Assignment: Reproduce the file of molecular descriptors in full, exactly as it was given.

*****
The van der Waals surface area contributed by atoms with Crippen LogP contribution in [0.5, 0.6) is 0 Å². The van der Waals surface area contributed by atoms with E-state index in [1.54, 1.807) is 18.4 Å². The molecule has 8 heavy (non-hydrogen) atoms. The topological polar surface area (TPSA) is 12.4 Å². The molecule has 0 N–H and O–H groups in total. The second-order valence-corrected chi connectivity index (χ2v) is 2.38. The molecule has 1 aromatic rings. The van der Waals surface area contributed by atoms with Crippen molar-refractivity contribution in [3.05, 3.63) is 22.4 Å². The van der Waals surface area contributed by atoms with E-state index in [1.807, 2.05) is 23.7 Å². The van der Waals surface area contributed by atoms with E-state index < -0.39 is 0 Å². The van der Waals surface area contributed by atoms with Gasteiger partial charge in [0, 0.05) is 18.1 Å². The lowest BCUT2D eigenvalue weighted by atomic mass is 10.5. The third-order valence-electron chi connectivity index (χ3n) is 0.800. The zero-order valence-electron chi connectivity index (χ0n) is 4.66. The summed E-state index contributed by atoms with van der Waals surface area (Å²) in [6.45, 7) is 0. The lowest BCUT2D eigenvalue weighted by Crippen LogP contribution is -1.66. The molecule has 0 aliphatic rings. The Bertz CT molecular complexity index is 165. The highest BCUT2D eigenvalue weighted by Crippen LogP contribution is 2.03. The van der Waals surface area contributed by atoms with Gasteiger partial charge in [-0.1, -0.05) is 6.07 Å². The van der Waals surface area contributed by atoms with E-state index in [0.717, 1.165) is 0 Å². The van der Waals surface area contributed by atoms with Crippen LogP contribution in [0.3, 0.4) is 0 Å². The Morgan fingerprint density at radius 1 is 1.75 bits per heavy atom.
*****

The van der Waals surface area contributed by atoms with Crippen LogP contribution in [0.5, 0.6) is 0 Å². The van der Waals surface area contributed by atoms with E-state index in [1.54, 1.807) is 18.4 Å². The molecule has 8 heavy (non-hydrogen) atoms. The topological polar surface area (TPSA) is 12.4 Å². The molecule has 0 N–H and O–H groups in total. The second-order valence-corrected chi connectivity index (χ2v) is 2.38. The molecule has 1 aromatic rings. The van der Waals surface area contributed by atoms with Crippen molar-refractivity contribution in [3.05, 3.63) is 22.4 Å². The van der Waals surface area contributed by atoms with E-state index in [1.807, 2.05) is 23.7 Å². The van der Waals surface area contributed by atoms with E-state index < -0.39 is 0 Å². The van der Waals surface area contributed by atoms with Gasteiger partial charge in [0, 0.05) is 18.1 Å². The lowest BCUT2D eigenvalue weighted by atomic mass is 10.5. The third-order valence-electron chi connectivity index (χ3n) is 0.800. The zero-order valence-electron chi connectivity index (χ0n) is 4.66. The summed E-state index contributed by atoms with van der Waals surface area (Å²) in [6.45, 7) is 0. The lowest BCUT2D eigenvalue weighted by Crippen LogP contribution is -1.66. The molecule has 0 aliphatic rings. The Bertz CT molecular complexity index is 165. The highest BCUT2D eigenvalue weighted by Crippen LogP contribution is 2.03. The van der Waals surface area contributed by atoms with Gasteiger partial charge in [-0.1, -0.05) is 6.07 Å². The van der Waals surface area contributed by atoms with E-state index in [0.717, 1.165) is 0 Å². The van der Waals surface area contributed by atoms with Crippen LogP contribution in [0.3, 0.4) is 0 Å². The Morgan fingerprint density at radius 1 is 1.75 bits per heavy atom.